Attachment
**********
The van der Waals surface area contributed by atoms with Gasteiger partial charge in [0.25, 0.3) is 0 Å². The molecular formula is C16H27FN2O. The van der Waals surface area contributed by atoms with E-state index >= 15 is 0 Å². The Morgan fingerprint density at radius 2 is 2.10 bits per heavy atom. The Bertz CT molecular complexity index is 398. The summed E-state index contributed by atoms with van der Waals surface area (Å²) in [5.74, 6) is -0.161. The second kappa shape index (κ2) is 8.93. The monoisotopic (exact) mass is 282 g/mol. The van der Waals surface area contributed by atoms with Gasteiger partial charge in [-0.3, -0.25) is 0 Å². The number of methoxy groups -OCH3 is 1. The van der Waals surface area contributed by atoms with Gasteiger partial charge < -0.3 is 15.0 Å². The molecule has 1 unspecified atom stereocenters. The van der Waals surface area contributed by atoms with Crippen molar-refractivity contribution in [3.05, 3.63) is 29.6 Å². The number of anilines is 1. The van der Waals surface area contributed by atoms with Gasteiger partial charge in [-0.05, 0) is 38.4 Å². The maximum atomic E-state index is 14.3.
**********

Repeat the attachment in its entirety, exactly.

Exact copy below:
The van der Waals surface area contributed by atoms with Gasteiger partial charge in [0.25, 0.3) is 0 Å². The molecular formula is C16H27FN2O. The van der Waals surface area contributed by atoms with E-state index >= 15 is 0 Å². The Morgan fingerprint density at radius 2 is 2.10 bits per heavy atom. The Bertz CT molecular complexity index is 398. The summed E-state index contributed by atoms with van der Waals surface area (Å²) in [5.74, 6) is -0.161. The second kappa shape index (κ2) is 8.93. The monoisotopic (exact) mass is 282 g/mol. The van der Waals surface area contributed by atoms with Gasteiger partial charge in [-0.3, -0.25) is 0 Å². The number of methoxy groups -OCH3 is 1. The van der Waals surface area contributed by atoms with Gasteiger partial charge < -0.3 is 15.0 Å². The molecule has 1 unspecified atom stereocenters. The van der Waals surface area contributed by atoms with Crippen molar-refractivity contribution in [3.05, 3.63) is 29.6 Å². The number of anilines is 1. The van der Waals surface area contributed by atoms with Gasteiger partial charge in [-0.05, 0) is 38.4 Å². The maximum atomic E-state index is 14.3.